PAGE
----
A new column has started from a few weeks and we’re trying to bring forward this weekly appointment. Every weekend we’re gonna try to watch two games, one from J1 and one from J2. Maybe sometimes there will be space for J3 in the int’l breaks, but those two will be our main topic. “The Regista Diaries” reviews two games we watched throughout last weekend, so let’s start.
Yokohama F. Marinos v. Kashiwa Reysol 1-1 (HLs)
We can’t really hide here: given the run of form Marinos were coming from, we feared this might have been the last match for Nelsinho. After losing 4-0 at home against crumbling FC Tokyo, another defeat – even if in Yokohama against the Ange boys – could have looked like a nail in the coffin for the Brazilian head coach. Reysol have suffered the loss of Olunga, but more than that an instable defensive set up.
Postecoglou opted to field the usual suspects, confirming Takaoka on goal – despite his dreadful performance in Kashima against Antlers – and starting Amano in the midfield, while Maeda and Onaiwu are now coexisting in the starting eleven. While Maeda had a successful period as a no. 9, Onaiwu has now cemented his credentials as the lone striker, with Léo Ceara coming in through games.
Different story for the guests, who – as we said – feared probably for the worse. And that might be why Nelsinho decided to start with a 4-4-2 instead of the usual 3-4-2-1, strengthening the defense. Nakama and Kamiya played pretty low, while Esaka kept company to young striker Mao Hosoya, who filled the shoes of missing Hiroto Goya (Angelotti started from the bench).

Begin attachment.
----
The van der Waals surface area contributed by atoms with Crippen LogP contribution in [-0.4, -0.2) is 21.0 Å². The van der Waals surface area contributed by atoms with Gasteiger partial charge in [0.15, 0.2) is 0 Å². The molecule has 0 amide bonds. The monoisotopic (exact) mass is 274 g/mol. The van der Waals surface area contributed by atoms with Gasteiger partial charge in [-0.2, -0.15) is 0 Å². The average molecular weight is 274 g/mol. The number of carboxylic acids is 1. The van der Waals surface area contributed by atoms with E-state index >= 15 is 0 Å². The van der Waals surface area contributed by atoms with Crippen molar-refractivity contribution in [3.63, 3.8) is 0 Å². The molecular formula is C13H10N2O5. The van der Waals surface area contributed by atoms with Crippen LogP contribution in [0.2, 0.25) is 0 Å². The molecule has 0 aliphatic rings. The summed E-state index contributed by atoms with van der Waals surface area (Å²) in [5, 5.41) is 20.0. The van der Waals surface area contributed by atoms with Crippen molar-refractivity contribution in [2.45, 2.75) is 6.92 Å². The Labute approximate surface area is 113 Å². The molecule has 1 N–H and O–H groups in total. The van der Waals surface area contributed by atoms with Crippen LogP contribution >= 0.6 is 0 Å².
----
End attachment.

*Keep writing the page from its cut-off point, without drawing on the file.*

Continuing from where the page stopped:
Despite we had some doubts about this strategy by Nelsinho, somehow it worked: having Nakama and Kamiya covering all the spaces on the flanks helped Reysol limiting danger from the hosts, who instead found hard creating something in the last 30 meters. There was though a controversial decision which could have changed the game, with celebrate referee Yuichi Nishimura on the wrong side of history.
After losing the ball, Thiago Martins had no other choice than pulling the shirt of Hosoya, who was almost free to run towards Takaoka’s goal. It seemed a pretty clear red card, at least because the Brazilian center back was the last man standing. Nishimura opted to book Thiago Martins with just a yellow, leaving Hosoya and the guests comprehensibly perplexed about the decision.
Overall, Reysol seemed pretty much in control. They actually built more chances than the hosts, although they were less dangerous than Ado Onaiwu: the Marinos striker hit the post around the 54th minute, edging his opponent over a cross by Amano. Despite the changes, Marinos didn’t scare Reysol, who almost got ahead when Kamiya squandered a clear chance in front of Takaoka.
Fireworks were reserved to the end. On the 81st minute, a cross by Nakama found Theerathon pretty unprepared on marking the substitute Shinozuka, who hit the ball on the second post to bring Reysol ahead. Luckily for Marinos, four minutes later, a blast from 30 meters by Ken Matsubara – not exactly new to these heroics – defeated Kim Seung-gyu and brought the context to a draw.
The game ended 1-1, but we wouldn’t worry too much about Marinos: a bad day at the office can happen to anyone. The Postecoglou boys struggled even to build up plays and cloging the field with a lot of men under the line of the ball helped Reysol. It’s a matter of details: with Onaiwu scoring around the hour, maybe the game would have then easily fallen in Marinos’ lap.